The integration of mental health into primary care has been described as an effective strategy to tackle the ever-increasing burden of mental illness, making it a global priority. Successful experiences are reported in several studies in both developing and developed countries. In Guinea, an experiment in integrating mental health care in health centres has been underway for 20 years. Initiated by the Non-Governmental Organisation Fraternité Médicale Guinée within the framework of the project Santé Mentale en Milieu Ouvert Africain (SaMOA), this experiment currently involves 5 associative (private not-for-profit) health centres and 5 public health centres. Our doctoral research analyses this experience and examines to what extent and through what mechanisms the integration of mental health in frontline health services can not only improve access to mental health care but also strengthen the quality of care in general through a more patient-centred approach. We evaluated the experience through several studies, conducted in a theory-based evaluation approach. The first study described the experiment in detail, structuring it in a timeline, based on the documentation collected. This pilot experiment found favorable ground in the Fraternité Médicale Guinée's associative health centres, which are characterized by a non-bureaucratic culture of operation. It was then extended to other public and associative health centres. The second study aimed to understand possible attitudes of stigmatisation among first and last year medical students at the University of Conakry, based on focus groups questioning students’ representations of mental illness, the mentally ill and psychiatry. Many regret the discrimination of the mentally ill in Guinean society, but nevertheless share stigmatising attitudes with the general population. The dominant stereotype is grand insanity (la grande folie), although final year students cite a wider range of mental disorders. There is strong support for lay explanatory models incorporating occult forces and for the use of traditional care to treat them, including among final year medical students. The third study analyses the effects of mental health integration on staff attitudes: destigmatisation of mental illness on the one hand, and a patient-centred approach on the other. It is based on semi-structured interviews with 27 carers from health centres that have integrated mental health (MH+) and 11 carers from health centres that do not offer mental health care (MH-). In contrast to the stigmatising MH- carers, all MH+ carers overcame their fears and developed positive attitudes towards the mentally ill, particularly through the experience of therapeutic success. Some of the MH+ also discovered and adopted a patient-centred approach, while others remained within a biomedical logic. One factor that favored the patient-centred approach was an in-situ training scheme (joint consultations, teamwork and community action) that took into account the emotional needs of the carers and proposed a patient-centred role model. However, this system could only function optimally in the non-bureaucratic context of a community-oriented association centre in the capital with a stable and qualified team. The fourth study evaluates the use of mental health care in the five centres that have integrated this care on the basis of data from consultation registers and individual patient files. In these centres, mental health problems represent on average 3% of first contacts. All common mental health conditions are seen and treated. The use of care varied quite a lot from one centre to another. Finally, the fifth study analysed 450 consultations conducted by 18 providers in a range of health centres, in order to assess the extent to which the integration of mental health care had improved the quality of the caregiver-patient relationship in primary care in general. Data were collected through observation of 450 consultations using the Global Consultation Rating Scale (CGRS), individual interviews with patients at the end of the consultation using the Patient Participation Scale (PPS), and provider self-administered questionnaires. A comparison of the 175 consultations conducted in centres with integrated mental health care with the 275 consultations conducted in non-integrated centres shows a higher participation score for patients consulting in integrated centres. The quality of caregiver-client communication is also better for consultations conducted in these centres. The discourse of MH+ caregivers is more patient-centred and differs from the more biomedical discourse of MH- caregivers. The experience has thus shown that, under favorable conditions, it is possible to integrate mental health into the practice of health centres, with benefits in terms of access to care, pathologies treated, reduction of stigmatisation, reinforcement of a more global approach to mental health and the evolution of primary health care in general towards a more patient-centred approach. Several avenues for scaling up and further integration of mental health in Guinea and other low-income countries are discussed: (1) a training process that integrates knowledge transfer and the acquisition of patient-centred attitudes; (2) continuous supervision of caregivers; (3) a non-bureaucratic organisational culture that encourages initiative and reflexivity; (4) the availability of essential and generic psychotropic drugs; (5) the building of bridges with traditional medicine; and (6) the networking of actors in the field of mental health. The current challenge for Guinea is to scale up in order to significantly extend mental health care coverage while promoting its quality. The lessons learned can guide health system managers to develop mental health care and reap the benefits in terms of access, utilisation and quality of care.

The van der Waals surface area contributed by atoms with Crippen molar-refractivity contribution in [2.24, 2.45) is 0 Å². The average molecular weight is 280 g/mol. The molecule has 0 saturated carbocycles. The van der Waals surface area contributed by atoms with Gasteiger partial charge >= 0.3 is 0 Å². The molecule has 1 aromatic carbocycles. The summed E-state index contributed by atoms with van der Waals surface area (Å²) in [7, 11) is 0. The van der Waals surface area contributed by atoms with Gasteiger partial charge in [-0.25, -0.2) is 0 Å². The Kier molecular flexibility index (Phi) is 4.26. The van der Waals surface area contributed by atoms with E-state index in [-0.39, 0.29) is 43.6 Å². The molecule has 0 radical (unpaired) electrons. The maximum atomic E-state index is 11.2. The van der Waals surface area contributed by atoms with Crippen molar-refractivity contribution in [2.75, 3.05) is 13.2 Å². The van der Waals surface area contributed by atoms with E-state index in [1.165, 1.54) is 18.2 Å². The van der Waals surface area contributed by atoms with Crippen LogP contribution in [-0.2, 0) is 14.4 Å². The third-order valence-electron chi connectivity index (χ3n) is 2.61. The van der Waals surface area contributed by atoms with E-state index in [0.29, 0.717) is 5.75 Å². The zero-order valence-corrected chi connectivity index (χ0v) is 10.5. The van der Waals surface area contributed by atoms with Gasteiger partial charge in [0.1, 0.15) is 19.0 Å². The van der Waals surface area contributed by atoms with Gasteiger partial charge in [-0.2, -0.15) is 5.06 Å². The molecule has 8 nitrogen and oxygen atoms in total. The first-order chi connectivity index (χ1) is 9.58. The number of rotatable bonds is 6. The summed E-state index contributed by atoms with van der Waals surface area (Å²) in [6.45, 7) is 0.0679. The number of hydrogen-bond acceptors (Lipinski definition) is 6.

|Effective start/end date
|3/11/21 → 3/11/21
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